If you earn more than $93,000 a year (or you and your partner bring in over $186,000) and you don’t have private health cover, you will likely be charged an additional 1-1.5% of your taxable income to cover the surcharge.
The threshold has just gone up slightly, from $90,000 in July 2022, but there continues to be a huge chunk of Australians eligible to pay. This is on top of the Medicare levy itself, which applies to some extent to most Australians who earn over $24,276.
If you’re young, fit and healthy, and wondering whether you need private health care at all, the surcharge is likely a bit of a slap in the face. It’s often cheaper to get private cover than pay the surcharge, even if you don’t think you’re going to get your money’s worth.
InfoChoice spoke to Luke Connelly, Professor of Health Economics at the Centre for the Business and Economics of Health at the University of Queensland, to discuss how he feels Australians, particularly those under 40, should approach this decision.
Is private healthcare in Australia worth it?
In Australia, unlike other insurance types, health insurance premiums aren’t charged on risk. It’s different to something like car insurance, where if you’re a 20 year old male with a Subaru WRX and have a terrible crash history, you’re going to pay a lot more than a 45 year old woman with a Corolla. In Australia under the private health insurance umbrella, no matter if you’re a metaphorical WRX or Corolla, you pay the same.
The non-risk based health insurance premiums are also different to other countries' approaches. In the United States for example, an insurer will make an assessment about how likely it is someone will need hospital services, and charge them accordingly. An overweight, diabetic 70 year old smoker will typically pay much higher health insurance premiums in America than a fit and healthy twenty year old, for example.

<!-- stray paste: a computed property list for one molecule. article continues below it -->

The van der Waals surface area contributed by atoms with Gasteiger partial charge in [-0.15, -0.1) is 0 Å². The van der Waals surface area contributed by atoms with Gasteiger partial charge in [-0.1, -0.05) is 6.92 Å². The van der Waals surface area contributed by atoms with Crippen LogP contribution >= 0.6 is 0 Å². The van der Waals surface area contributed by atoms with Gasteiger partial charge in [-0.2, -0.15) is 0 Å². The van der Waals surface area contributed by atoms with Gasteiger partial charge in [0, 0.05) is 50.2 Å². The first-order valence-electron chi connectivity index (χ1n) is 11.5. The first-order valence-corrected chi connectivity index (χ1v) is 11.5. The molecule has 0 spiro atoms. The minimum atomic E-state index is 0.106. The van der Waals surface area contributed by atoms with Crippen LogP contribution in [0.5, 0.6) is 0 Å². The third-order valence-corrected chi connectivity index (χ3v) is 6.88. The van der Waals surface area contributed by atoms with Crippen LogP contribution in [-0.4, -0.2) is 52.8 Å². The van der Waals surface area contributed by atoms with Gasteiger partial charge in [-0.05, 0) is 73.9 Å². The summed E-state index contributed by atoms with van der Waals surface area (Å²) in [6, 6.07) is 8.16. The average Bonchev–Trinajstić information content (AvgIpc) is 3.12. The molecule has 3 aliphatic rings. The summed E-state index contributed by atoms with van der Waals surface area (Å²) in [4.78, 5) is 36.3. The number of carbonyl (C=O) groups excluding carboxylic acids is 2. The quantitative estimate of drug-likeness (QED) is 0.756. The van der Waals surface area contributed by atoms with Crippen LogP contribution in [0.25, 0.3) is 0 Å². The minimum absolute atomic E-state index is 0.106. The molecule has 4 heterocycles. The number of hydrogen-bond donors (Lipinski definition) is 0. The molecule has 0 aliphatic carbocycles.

While lots of people feel our healthcare system is far more equitable, it does mean, as Professor Connelly points out, younger Australians get a bit of a raw deal.
“People who are 50 years old or over tend to do quite well out of private health insurance on average, when you compare the dollar amount they pay in premiums compared to what they get back out in services,” Professor Connelly told InfoChoice.
“Older people end up paying much less in terms of what they receive. They might receive a dollar's worth of services for every dollar they pay in premiums. For young people, they can be paying as much as two dollars for every dollar worth of services.”
How young people can get more value out of private health insurance
Mr Connelly says Australians should take into account the likelihood of them needing hospital care before buying private cover.
“People who are relatively young and healthy and don’t anticipate having to use hospital services, but also have low income can probably get away with not having private health insurance,” he said.
However, the surcharge means many people will still be better off buying comprehensive policies, even if the numbers don’t add up.
“If you buy the cheapest hospital policy, you’ll often find the premium expenditure you make will be less than the surcharge,” Professor Connelly said.
His advice is for the young and healthy to look for policies where the annual premiums work out to be less than the Medicare levy surcharge. If you can’t find a cheaper policy, it might be worth rolling the dice, just paying the surcharge and going without hospital cover.
Critics of the surcharge refer to the ‘private health death spiral', where young people buy basic policies they don’t need to avoid the surcharge, effectively giving free money to insurance companies for products they are unlikely to use.
One strategy some young Australians use is known as ‘hit and run’ in the insurance industry. This refers to Aussies taking out policies for a brief period where they expect to use healthcare services more often, then dropping coverage when that period is over.